Tennessean To Compete In Alaska Iditarod

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Alaska’s Iditarod has been billed as “The World’s Last Great Race,” and Rodney Whaley, a 24-year veteran of the Guard from Tennesse, was one of 102 people in the world to qualify for the great race.

Husky NewsFifty-two people from Alaska, 14 from other states and 15 from foreign countries will compete in the 1,159 mile race.

Whaley, the 56-year-old National Guardsman from Franklin will run 16 sled dogs on March 1, 2008, the first day of the Iditarod. The Iditarod starts in Anchorage, and the mushers will be on the trail from 10-17 days with only their dogs.

The Iditarod is considered by many to be the most grueling and demanding individual sporting event in the world today. Musher battle the fierce elements along the dangerous route with only their dogs by their side.

Husky NewsDuring the two-week race, Whaley will cross over frozen rivers, jagged mountain ranges, dense forests, desolate tundra and miles of windswept coast. Whaley will also battle temperatures far below zero, winds that can cause a complete loss of visibility, long hours of darkness and treacherous climbs on side hills.

Whaley, who lived his childhood in Alaska, has been sponsored by the Army National Guard. As a boy, Whaley raced in junior sled dog competitions, but he always remained passionate about the sport.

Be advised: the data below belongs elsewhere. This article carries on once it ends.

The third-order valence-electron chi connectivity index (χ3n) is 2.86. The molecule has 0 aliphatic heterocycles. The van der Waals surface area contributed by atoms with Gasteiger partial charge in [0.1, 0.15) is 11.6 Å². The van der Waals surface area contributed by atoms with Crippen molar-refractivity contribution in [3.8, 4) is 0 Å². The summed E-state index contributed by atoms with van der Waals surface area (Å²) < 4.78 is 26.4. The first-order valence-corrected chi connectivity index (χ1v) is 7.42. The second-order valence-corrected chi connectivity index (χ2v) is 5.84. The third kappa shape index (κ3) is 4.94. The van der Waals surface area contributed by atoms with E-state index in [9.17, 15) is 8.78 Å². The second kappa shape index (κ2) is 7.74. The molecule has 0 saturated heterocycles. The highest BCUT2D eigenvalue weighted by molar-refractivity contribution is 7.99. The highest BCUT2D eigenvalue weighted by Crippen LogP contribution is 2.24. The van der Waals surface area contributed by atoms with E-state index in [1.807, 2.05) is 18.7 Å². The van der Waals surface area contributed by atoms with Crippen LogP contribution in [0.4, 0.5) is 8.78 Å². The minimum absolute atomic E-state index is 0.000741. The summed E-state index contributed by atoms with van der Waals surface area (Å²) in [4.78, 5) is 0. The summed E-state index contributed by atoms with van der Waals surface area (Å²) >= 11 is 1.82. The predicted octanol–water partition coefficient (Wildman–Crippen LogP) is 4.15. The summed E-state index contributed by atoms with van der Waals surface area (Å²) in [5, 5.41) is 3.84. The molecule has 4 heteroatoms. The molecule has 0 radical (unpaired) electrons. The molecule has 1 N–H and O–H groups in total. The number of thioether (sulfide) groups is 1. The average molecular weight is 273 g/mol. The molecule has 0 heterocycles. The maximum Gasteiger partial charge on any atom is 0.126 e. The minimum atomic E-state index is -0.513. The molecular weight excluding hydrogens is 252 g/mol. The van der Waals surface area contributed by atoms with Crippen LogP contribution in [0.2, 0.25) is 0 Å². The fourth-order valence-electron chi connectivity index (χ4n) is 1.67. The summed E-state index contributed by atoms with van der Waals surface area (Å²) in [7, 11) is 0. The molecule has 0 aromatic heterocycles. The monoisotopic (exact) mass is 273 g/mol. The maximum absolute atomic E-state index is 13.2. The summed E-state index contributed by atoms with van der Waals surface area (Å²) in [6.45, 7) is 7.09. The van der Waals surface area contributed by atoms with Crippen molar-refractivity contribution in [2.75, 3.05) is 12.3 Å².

In recent years, Whaley raced in British Columbia, Canada, Washington state and northern Michigan.

Husky News“The Iditarod is the ultimate experience and my life-long dream,” Whaley said. “Now, utilizing what I’ve learned in the Guard and with their sponsorship, it’s a reality.”

In order to qualify for the Iditarod, Whaley was required to successfully complete two sanctioned races, one of 300 miles and the other of 200 miles. He began full-time training in October 2007 in Michigan and Minnesota, but he’s been a familiar site in his Franklin neighborhood during the cold months as he ran his team using a “dogsled-on-wheels.”

With the rules of the Iditarod there are certain regulations by which each musher must abide. There are also certain pieces of required equipment: an arctic parka, an ax, a heavy sleeping bag, snowshoes, musher food, dog food and boots for each dog‘s feet to protect against cutting ice and hard-packed snow injuries.

Husky NewsOn the trail every musher has a different tactic. Each one has a special diet for feeding and snacking the dogs. Each one also has a different strategy. Some run in the daylight; some run at night. Each has a different training schedule geared to the dogs‘ stamina and the musher‘s own personal stamina.

The Iditarod Trail had its beginnings as a mail and supply route from coastal towns to the interior mining camps. Men and supplies went in; gold came out, all via dog sled. Heroes were made and legends were born.

In 1925, part of the Trail became a life-saving highway for epidemic-stricken Nome. Diphtheria threatened the populace and serum had to be rushed in, again by intrepid mushers and their faithful, hard-driving dogs. The Iditarod is a commemoration of those early years, a not-so-distant past of which the Alaskans are particularly proud.

Source: NewsChannel5

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